Katie Ferraro: Making an Online Connection

In 2012, Katie Ferraro, MPH, RD, CDE, an assistant clinical professor at the University of California San Francisco School of Nursing who helps colleges and universities develop online nutrition curricula, was approached to help develop the first Massive Open Online Course (or MOOC) on human nutrition for Coursera. Since then, the free six-week course has been taken by more than 100,000 students from more than 100 countries. "Nutrition is unique in the sciences in that much of what we teach our students translates very well to the online learning environment" she says. "The global reach of online nutrition education represents enormous potential for our field."

Tell us about your work and what inspired you to undertake it.
Sharing evidence-based diet therapy information with medical and nutrition-minded students and healthcare professionals around the world is exhilarating. I have had the opportunity to interface with students from Iran, Lebanon, Nepal, pretty much every corner of the planet — an experience I would never have had without this project!

In the class, the students' culminating project is to document the preparation of a dish that links diet to health in their culture, geographic region or religion. I have had submissions of a "healing porridge" prepared over an outdoor open fire in Mali, and an elaborate casserole dish a French AIDS activist prepares for patients. The preventive and curative powers that food represents around the world is truly a universal theme.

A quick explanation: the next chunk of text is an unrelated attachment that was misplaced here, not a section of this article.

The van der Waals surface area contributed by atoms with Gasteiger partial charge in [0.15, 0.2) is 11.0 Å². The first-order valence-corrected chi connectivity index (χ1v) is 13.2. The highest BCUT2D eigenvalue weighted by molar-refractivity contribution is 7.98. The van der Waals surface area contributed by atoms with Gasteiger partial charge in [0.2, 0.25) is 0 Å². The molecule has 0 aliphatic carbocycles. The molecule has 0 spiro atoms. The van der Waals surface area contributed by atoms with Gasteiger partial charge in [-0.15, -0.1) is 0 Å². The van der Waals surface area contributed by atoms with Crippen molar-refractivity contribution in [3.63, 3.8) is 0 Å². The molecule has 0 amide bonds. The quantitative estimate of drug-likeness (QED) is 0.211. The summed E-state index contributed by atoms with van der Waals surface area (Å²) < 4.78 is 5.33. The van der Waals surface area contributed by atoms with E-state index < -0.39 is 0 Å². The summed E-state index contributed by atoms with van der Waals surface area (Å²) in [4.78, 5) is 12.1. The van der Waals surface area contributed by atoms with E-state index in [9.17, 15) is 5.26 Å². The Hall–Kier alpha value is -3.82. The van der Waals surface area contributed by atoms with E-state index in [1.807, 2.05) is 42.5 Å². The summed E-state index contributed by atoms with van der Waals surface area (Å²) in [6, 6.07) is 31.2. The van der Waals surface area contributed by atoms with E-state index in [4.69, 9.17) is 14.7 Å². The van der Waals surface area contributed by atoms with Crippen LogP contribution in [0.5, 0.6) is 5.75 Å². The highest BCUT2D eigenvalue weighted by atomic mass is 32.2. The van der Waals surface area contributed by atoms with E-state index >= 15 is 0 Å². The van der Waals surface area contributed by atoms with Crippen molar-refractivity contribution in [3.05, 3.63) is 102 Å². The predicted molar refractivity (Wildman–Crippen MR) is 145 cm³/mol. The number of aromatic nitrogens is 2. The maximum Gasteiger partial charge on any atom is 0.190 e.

How has your work made a difference in your community?
While I firmly believe that registered dietitians should be the go-to experts for nutrition information, I find it concerning that the majority of primary care providers in our country have never had a dedicated nutrition class. I enjoy teaching primary care providers about the importance of nutrition, and most would readily admit that they don’t get nearly enough instruction on this very important topic.

What kind of feedback have you received?

There are certainly criticisms about MOOCs, namely with regards to low completion rates. However, both times my course has been offered, more than 5,000 students completed it – and I don’t regularly have 10,000 students in any given school year, so I consider that an accomplishment!

What do you find most rewarding about your efforts?

The sheer number of students who access this course and benefit from the evidence-based diet therapy recommendations is an extremely rewarding component. I am also proud that we are able to offer 20 continuing education credits for RDs, MDs and pharmacists who complete the course.

Looking ahead, how would you like to see your project develop or grow?

My course will be offered again in early 2015. My hope is that we can reach another 100,000 students in 2015 with at least 10,000 completing the course.


Related Resource

Learn more about Coursera's Nutrition for Health Promotion and Disease Prevention.

Food & Nutrition Magazine